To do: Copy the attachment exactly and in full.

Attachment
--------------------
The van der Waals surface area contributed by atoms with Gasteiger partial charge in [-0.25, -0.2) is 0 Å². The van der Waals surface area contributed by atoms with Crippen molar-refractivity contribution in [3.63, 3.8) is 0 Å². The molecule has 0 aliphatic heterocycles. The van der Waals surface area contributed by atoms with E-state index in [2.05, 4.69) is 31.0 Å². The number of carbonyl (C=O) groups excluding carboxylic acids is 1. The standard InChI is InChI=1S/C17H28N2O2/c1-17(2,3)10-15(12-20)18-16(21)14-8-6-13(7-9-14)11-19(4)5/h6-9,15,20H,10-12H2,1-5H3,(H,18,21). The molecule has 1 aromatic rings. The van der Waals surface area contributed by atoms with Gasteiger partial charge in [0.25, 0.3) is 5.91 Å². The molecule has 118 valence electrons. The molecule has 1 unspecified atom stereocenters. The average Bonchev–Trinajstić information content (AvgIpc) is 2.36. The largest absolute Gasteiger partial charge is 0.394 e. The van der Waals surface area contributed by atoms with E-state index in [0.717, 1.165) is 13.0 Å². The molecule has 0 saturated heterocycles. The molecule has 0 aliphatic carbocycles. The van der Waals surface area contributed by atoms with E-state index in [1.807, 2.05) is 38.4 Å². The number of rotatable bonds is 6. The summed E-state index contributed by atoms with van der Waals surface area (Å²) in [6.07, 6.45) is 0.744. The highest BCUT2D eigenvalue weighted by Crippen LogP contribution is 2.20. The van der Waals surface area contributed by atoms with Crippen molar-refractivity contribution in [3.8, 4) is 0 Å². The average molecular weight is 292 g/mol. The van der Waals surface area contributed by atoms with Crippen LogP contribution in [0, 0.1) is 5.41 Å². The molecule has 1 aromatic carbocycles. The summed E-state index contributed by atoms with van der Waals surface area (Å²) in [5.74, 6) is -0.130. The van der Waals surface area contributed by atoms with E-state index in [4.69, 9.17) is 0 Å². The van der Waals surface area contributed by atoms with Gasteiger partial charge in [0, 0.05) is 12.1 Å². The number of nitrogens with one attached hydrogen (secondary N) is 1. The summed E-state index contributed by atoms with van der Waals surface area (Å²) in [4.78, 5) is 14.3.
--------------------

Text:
The van der Waals surface area contributed by atoms with Gasteiger partial charge in [-0.25, -0.2) is 0 Å². The van der Waals surface area contributed by atoms with Crippen molar-refractivity contribution in [3.63, 3.8) is 0 Å². The molecule has 0 aliphatic heterocycles. The van der Waals surface area contributed by atoms with E-state index in [2.05, 4.69) is 31.0 Å². The number of carbonyl (C=O) groups excluding carboxylic acids is 1. The standard InChI is InChI=1S/C17H28N2O2/c1-17(2,3)10-15(12-20)18-16(21)14-8-6-13(7-9-14)11-19(4)5/h6-9,15,20H,10-12H2,1-5H3,(H,18,21). The molecule has 1 aromatic rings. The van der Waals surface area contributed by atoms with Gasteiger partial charge in [0.25, 0.3) is 5.91 Å². The molecule has 118 valence electrons. The molecule has 1 unspecified atom stereocenters. The average Bonchev–Trinajstić information content (AvgIpc) is 2.36. The largest absolute Gasteiger partial charge is 0.394 e. The van der Waals surface area contributed by atoms with E-state index in [0.717, 1.165) is 13.0 Å². The molecule has 0 saturated heterocycles. The molecule has 0 aliphatic carbocycles. The van der Waals surface area contributed by atoms with E-state index in [1.807, 2.05) is 38.4 Å². The number of rotatable bonds is 6. The summed E-state index contributed by atoms with van der Waals surface area (Å²) in [6.07, 6.45) is 0.744. The highest BCUT2D eigenvalue weighted by Crippen LogP contribution is 2.20. The van der Waals surface area contributed by atoms with Crippen molar-refractivity contribution in [3.8, 4) is 0 Å². The average molecular weight is 292 g/mol. The van der Waals surface area contributed by atoms with Crippen LogP contribution in [0, 0.1) is 5.41 Å². The molecule has 1 aromatic carbocycles. The summed E-state index contributed by atoms with van der Waals surface area (Å²) in [5.74, 6) is -0.130. The van der Waals surface area contributed by atoms with E-state index in [4.69, 9.17) is 0 Å². The van der Waals surface area contributed by atoms with Gasteiger partial charge in [0, 0.05) is 12.1 Å². The number of nitrogens with one attached hydrogen (secondary N) is 1. The summed E-state index contributed by atoms with van der Waals surface area (Å²) in [4.78, 5) is 14.3.